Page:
Ever since it was revealed earlier this year that Apple would miss its revenue guideline due largely to declining iPhone sales in China, Apple has been looking for ways to increase the demand for its newest iPhone models among Chinese consumers. Earlier this month, it was reported that Apple plans to release a “China Red” version of the iPhone XS and iPhone XS Max that will likely be exclusive for Chinese users, at least initially, and now it looks like the company is taking another step by offering attractive financing terms to as many Chinese consumers as possible to make its high-priced flagship iPhone XS models more affordable.
According The Wall Street Journal, Apple has partnered with Alipay, the popular Chinese mobile payment network, to offer no-interest financing for up to two years, allowing Chinese customers to purchase a new iPhone directly from Apple’s online store and pay for the device in monthly instalments over the course of 24 months, at zero percent interest.
The news went out jointly in announcements by Apple and Alipay this week. Customers have been told that they must make a minimum purchase of 4,000 yuan (~$595 USD) to qualify for the financing program, which places all of Apple’s current iPhone models within reach, including the iPhone XR, which currently sells for 6,499 yuan in China.
The financing offer is actually being extended to Alipay users through another subsidiary of Jack Ma’s Ant financial services empire, Huabei, which acts like a virtual credit card and already provides lines of credit to tens of millions of Alipay users for everything from daily shopping to online purchases. Huabei, which means “just spend” in Chinese, also told customers on Wednesday that it could temporarily increase their credit limits to allow them to purchase iPhones under the new financing arrangements.
Although Apple itself offered a similar financing program at its 42 physical Apple Stores in China last month, with Alipay boasting over 700 million users, the new partnership promises to help the company reach a much wider segment of the Chinese market. Further, according to a 2017 report from Ant Financial Services Group, one out of four Chinese citizens under age 30 are already users of Huabei, and actually prefer paying by instalment when purchasing mobile phones. It also stands to reason that these younger users also gravitate more toward online purchases, and the new partnership with Ant will allow Apple to more easily provide financing through its online store rather than requiring customers to visit one of its physical stores.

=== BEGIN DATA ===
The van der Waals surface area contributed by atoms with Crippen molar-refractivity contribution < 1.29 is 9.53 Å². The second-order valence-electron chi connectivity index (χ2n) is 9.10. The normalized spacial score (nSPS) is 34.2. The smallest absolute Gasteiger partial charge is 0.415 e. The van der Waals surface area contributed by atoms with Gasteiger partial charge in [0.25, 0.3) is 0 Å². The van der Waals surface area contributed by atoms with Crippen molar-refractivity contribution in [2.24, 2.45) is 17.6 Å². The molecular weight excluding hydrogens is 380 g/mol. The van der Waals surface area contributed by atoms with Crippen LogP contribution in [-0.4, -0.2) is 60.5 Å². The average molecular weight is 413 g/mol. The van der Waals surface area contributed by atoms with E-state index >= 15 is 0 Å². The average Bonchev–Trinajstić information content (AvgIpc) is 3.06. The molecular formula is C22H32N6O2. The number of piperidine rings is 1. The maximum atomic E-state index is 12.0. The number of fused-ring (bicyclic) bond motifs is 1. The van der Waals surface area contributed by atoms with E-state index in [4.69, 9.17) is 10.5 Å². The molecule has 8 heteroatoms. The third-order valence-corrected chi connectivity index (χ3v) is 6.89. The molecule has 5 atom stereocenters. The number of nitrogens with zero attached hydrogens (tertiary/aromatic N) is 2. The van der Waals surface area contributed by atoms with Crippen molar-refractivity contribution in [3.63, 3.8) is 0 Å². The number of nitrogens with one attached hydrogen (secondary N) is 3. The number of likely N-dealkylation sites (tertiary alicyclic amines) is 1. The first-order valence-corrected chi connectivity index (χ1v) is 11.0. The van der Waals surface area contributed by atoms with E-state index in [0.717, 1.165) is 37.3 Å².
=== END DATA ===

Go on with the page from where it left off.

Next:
Apple is also providing 24-month interest-free financing for holders of credit cards issued by three Chinese state-owned banks, however China is a very different market when it comes to credit card use, with most Chinese consumers — especially younger ones — eschewing traditional credit cards in favour of mobile payment networks such as Alipay and WeChat Pay. This is also why Apple’s own Apple Pay service has failed to see the same kind of success in China that it has elsewhere.
Apple isn’t the only one struggling in China in recent months. Over the course of the past year, sales of higher-end smartphones have been softening considerably, resulting in Apple’s flagship iPhone XS series models being priced out of the market to the point where they’re basically unaffordable to the majority of the working class in China. However, other smartphone makers like Samsung have seen similar problems with higher-end models in various markets. Of all of the major smartphone makers, only Huawei significantly grew in sales and market share last quarter, likely as a result of its focus on producing medium-tier phones priced within the reach of the average Chinese consumer.
While it’s certainly important, however, price may not be the only factor creating resistance to the new iPhone models among Chinese consumers. Analysts and other industry experts in China have suggested that Apple’s iPhone may be too western-centric for the unique Far East market, and that Apple may in fact need to create a specific model just for Chinese users in order to regain any real traction in that country. This would represent a radical move for a company like Apple that has always preferred to take a “global” approach to its products, but with China accounting for a significant percentage of worldwide smartphone market, it may be impossible for Apple to ignore.